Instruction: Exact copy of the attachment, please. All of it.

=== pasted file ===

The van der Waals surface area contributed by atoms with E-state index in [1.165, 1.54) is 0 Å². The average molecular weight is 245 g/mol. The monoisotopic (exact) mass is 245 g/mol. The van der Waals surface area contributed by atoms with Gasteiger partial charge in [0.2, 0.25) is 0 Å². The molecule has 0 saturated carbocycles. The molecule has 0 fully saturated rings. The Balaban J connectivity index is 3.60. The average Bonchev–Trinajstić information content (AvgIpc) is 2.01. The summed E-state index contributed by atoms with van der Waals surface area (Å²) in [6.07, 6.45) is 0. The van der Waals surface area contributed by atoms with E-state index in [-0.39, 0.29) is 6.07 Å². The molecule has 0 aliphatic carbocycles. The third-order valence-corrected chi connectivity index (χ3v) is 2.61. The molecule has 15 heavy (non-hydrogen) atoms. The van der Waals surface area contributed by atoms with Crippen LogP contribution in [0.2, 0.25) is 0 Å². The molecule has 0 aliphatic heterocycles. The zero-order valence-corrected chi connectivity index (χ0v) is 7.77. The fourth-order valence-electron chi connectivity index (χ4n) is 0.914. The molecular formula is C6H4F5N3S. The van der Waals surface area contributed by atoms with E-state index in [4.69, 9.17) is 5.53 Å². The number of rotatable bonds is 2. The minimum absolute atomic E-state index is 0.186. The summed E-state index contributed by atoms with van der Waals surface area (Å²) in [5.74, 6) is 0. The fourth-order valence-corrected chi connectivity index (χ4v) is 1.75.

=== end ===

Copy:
The van der Waals surface area contributed by atoms with E-state index in [1.165, 1.54) is 0 Å². The average molecular weight is 245 g/mol. The monoisotopic (exact) mass is 245 g/mol. The van der Waals surface area contributed by atoms with Gasteiger partial charge in [0.2, 0.25) is 0 Å². The molecule has 0 saturated carbocycles. The molecule has 0 fully saturated rings. The Balaban J connectivity index is 3.60. The average Bonchev–Trinajstić information content (AvgIpc) is 2.01. The summed E-state index contributed by atoms with van der Waals surface area (Å²) in [6.07, 6.45) is 0. The van der Waals surface area contributed by atoms with E-state index in [-0.39, 0.29) is 6.07 Å². The molecule has 0 aliphatic carbocycles. The third-order valence-corrected chi connectivity index (χ3v) is 2.61. The molecule has 15 heavy (non-hydrogen) atoms. The van der Waals surface area contributed by atoms with Crippen LogP contribution in [0.2, 0.25) is 0 Å². The molecule has 0 aliphatic heterocycles. The zero-order valence-corrected chi connectivity index (χ0v) is 7.77. The fourth-order valence-electron chi connectivity index (χ4n) is 0.914. The molecular formula is C6H4F5N3S. The van der Waals surface area contributed by atoms with E-state index in [4.69, 9.17) is 5.53 Å². The number of rotatable bonds is 2. The minimum absolute atomic E-state index is 0.186. The summed E-state index contributed by atoms with van der Waals surface area (Å²) in [5.74, 6) is 0. The fourth-order valence-corrected chi connectivity index (χ4v) is 1.75.